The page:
A private hospital has completed 100 robotic surgeries in the past year, most of them to treat cancer.
Doctors at Narayana Superspeciality Hospital in Howrah said robotic surgeries improved the scope of cure and the quality of life after the surgery.
A robot includes a camera and arms attached with surgical instruments. Seated in a console, a surgeon controls the arms. The console gives the surgeon a high-definition, 3D view of the surgical site. The assistance of the robot provides more precision, flexibility and control than what is possible with conventional techniques.
“We have completed 100 robotic surgeries. Cancer patients have benefited the most,” said Suman Mallik, senior consultant radiation oncologist and clinical head at the hospital.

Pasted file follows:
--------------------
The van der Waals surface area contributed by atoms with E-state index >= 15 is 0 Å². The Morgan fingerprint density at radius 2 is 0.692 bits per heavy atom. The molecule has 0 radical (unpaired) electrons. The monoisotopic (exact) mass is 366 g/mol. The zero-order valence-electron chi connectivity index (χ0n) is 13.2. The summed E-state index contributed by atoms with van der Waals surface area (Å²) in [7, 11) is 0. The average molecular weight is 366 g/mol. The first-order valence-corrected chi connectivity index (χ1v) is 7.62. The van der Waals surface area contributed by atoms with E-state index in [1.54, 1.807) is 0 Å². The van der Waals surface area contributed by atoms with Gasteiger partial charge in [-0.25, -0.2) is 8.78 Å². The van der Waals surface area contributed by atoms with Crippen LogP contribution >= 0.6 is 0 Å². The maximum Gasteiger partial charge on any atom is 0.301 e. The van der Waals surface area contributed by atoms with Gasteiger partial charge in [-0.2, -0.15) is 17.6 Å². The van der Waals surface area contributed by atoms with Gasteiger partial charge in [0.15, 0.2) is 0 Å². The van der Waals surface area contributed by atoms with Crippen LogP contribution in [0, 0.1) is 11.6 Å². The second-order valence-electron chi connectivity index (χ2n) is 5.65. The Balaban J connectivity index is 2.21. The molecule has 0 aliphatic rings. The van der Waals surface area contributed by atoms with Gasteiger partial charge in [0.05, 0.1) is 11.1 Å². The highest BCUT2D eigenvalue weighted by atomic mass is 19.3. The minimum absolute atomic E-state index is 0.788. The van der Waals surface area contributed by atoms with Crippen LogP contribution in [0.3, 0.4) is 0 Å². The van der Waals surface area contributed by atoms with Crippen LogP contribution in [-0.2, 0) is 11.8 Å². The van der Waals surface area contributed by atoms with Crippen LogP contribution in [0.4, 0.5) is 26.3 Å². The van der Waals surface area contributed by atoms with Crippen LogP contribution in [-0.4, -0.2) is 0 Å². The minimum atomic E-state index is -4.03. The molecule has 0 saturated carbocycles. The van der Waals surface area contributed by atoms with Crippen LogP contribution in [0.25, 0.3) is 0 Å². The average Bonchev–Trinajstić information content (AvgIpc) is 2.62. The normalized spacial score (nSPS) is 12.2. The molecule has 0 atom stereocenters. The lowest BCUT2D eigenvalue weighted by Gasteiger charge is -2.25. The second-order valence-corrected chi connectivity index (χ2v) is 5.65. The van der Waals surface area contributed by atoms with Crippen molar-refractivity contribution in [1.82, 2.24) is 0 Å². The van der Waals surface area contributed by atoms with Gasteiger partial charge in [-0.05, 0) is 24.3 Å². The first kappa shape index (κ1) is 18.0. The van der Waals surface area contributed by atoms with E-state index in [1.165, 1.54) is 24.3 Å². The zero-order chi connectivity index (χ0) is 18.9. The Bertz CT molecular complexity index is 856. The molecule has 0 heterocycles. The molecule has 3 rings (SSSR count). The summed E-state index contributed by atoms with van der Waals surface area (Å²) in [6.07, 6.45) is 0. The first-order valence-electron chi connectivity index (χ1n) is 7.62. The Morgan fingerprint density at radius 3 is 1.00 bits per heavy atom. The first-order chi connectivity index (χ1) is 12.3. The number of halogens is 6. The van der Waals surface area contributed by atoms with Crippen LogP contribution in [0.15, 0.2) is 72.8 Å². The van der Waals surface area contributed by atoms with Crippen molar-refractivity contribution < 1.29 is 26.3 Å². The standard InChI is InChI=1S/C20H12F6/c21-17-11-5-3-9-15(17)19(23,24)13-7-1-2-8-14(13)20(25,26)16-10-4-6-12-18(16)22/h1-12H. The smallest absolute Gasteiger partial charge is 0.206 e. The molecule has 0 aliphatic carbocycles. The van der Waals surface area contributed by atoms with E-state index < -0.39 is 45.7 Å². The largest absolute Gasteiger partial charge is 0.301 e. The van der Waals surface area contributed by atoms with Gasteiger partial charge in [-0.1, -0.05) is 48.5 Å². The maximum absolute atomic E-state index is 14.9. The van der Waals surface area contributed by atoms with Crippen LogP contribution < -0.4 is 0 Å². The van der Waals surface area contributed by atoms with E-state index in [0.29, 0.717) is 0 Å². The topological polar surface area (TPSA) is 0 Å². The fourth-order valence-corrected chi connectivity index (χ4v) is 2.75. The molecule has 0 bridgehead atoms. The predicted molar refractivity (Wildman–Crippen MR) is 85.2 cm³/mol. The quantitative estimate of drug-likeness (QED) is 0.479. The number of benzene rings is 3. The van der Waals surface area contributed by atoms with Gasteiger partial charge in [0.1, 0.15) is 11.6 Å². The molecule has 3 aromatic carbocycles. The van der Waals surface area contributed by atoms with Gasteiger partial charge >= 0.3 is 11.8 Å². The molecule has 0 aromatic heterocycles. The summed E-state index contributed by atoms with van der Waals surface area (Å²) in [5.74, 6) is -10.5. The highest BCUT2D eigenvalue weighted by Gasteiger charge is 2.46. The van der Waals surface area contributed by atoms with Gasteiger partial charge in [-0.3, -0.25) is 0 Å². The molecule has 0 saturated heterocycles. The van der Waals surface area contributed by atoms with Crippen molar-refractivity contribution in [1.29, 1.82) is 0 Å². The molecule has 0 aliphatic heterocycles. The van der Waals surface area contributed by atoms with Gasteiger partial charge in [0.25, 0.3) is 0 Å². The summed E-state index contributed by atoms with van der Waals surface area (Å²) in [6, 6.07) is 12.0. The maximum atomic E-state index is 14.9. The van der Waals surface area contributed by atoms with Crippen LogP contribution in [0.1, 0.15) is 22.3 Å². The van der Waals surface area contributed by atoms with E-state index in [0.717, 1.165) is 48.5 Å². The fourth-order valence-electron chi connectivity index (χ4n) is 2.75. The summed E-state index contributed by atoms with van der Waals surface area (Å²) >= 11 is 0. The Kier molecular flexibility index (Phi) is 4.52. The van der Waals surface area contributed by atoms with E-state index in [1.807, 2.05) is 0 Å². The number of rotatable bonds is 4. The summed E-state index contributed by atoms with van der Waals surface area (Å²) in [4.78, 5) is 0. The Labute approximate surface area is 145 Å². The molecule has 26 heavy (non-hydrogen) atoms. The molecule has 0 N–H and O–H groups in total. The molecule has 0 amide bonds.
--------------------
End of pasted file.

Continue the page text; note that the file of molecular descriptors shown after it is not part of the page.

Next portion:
Robotic surgeries are around “30 per cent” costlier than corresponding laparoscopic surgeries, the doctors said. “But the cost gets balanced because the post-operative hospital stay is much shorter,” said Mallik.
Miniscule incisions, much faster discharge and return to normal life after the surgery are the main advantages of robotic surgeries, said the doctors.
“In conventional open surgeries, there would be yawning incisions. With time, the laparoscopic technique has brought the size of the incision down to 1.5m, then 1.2m. Now, with the assistance of a robot, we have further reduced the size of the incision to 0.8mm. Smaller incision means much lesser blood loss and reduced chance of post-operative infection,” said Tarun Jindal, head of the department of uro-oncology and robotic surgery at the hospital.